What’s been happening in the news this week?

  • According to to data obtained by children’s charity the NSPCC, there has been a dramatic rise in the number of children under 11 referred for mental health treatment by schools in the last four years – schools in England have made a total of 123,713 referrals for specialist help since 2014-15 and more than half of these came from primary schools. See the BBC news report for more details.
  • The National Deaf Children’s Society (NDCS), is accusing the government of “woeful complacency” after millions of pounds of support for deaf children are being lost, leaving services at breaking point. See The Independent for more.
  • Caroline Barlow, headmistress of Heathfield Community College in East Sussex, recently made the news after posting a picture of herself on Twitter perched on the edge of a cliff during a day out at Seven Sisters near Seaford with the comment “Living on the edge”. Quite rightly she was criticised by the Coastguard and others as being brainless and this demonstrates yet again what people will do to display themselves on social media.
  • Richard Cairns, head of Brighton College, says that pupils caught drinking from plastic bottles will be treated like smokers behind the bike sheds. He says that any students or teachers who brings plastic straws and non-biodegradable cups onto school premises could be punished if necessary.
  • A new project investigates, ‘How does it feel to be in the bottom group?
  • Hundreds of thousands of pupils are preparing to take new, more rigorous GCSE exams this week – the gold-standard qualifications for 20 new GCSEs – including the sciences, French, German, Spanish, history and geography – have been designed with employers in mind.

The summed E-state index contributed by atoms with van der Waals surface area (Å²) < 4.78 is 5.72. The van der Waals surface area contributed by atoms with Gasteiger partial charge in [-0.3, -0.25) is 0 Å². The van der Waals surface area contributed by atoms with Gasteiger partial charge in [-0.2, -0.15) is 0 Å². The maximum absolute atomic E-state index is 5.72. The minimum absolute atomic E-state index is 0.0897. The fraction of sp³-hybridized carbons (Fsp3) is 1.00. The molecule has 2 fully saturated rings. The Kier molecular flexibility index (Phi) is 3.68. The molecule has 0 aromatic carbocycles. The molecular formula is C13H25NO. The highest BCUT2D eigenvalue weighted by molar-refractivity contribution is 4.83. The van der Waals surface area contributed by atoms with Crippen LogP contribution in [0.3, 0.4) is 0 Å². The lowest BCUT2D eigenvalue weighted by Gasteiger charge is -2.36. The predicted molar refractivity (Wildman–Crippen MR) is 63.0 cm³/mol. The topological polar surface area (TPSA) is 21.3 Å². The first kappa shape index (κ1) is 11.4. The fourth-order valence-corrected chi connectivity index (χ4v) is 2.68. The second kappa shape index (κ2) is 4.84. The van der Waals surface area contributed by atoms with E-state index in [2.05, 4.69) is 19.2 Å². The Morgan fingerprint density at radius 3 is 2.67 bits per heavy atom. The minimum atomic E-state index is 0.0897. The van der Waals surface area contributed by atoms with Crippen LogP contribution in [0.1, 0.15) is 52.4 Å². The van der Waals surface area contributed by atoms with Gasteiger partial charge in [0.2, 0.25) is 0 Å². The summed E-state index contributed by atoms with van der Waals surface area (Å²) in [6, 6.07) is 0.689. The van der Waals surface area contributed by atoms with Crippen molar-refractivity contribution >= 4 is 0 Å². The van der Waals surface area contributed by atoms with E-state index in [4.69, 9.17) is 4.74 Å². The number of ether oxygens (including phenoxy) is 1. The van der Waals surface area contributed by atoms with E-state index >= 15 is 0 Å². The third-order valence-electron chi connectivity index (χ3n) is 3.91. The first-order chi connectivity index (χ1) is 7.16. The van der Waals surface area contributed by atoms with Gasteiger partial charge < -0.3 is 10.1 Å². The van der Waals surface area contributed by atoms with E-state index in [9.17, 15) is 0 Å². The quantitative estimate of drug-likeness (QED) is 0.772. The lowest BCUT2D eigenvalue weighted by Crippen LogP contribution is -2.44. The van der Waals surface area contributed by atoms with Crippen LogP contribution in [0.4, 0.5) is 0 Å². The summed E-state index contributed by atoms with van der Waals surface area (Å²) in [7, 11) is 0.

• In a new survey, the Centre for Longitudinal Studies (CLS) has found that teenagers are far more likely to spend their time on social media and gaming after school than they are to be doing homework.  Data gathered from around 3,500 teenagers in the UK found

Around half of the teens surveyed reported spending some time on social media on a weekday. This proportion was considerably higher for girls at six in ten (61%), compared to 39 per cent among boys. One in ten teenagers who reported being on social media had spent upwards of three hours a day online, though the average time spent was 1 hour 21 minutes per day.

  • Field trips to the theatre provide a number of educational benefits to pupils, according to research published in Educational Researcher. Jay P Greene et al found that giving pupils the opportunity to take part in a field trip to see a live theatre performance produced an increase in tolerance as well as a greater understanding of the plot and vocabulary of those plays.
  • According to a report by the Council of British International Schools (COBIS), nearly half of teachers working in British international schools say their move was influenced by “dissatisfaction” with the education system at home. Almost 32% of international school teachers were thinking about quitting the profession before moving abroad.
  • According to Goldsmith’s University research, rich families use ‘privilege to opt out’ of child services.
  • A London School of Economics study says that the existence of academies, faith schools and private schools encourages ‘boring’ teaching methods. Commenting, author of the study Gabriel Heller-Sahlgren from the Centre for Economic Performance and Department of Social Policy at LSE said,

The idea that effective learning and pupil enjoyment go hand in hand is a cornerstone of modern educational theory. Yet there is little evidence supporting it. On the contrary, research suggests that effective learning often involves activities, such as drill and repetition, which many would describe as boring and tough. It is therefore not surprising to find that interventions that raise academic achievement often have negative effects on pupil happiness. This shows that the concept of trade-offs must be taken seriously also in education.

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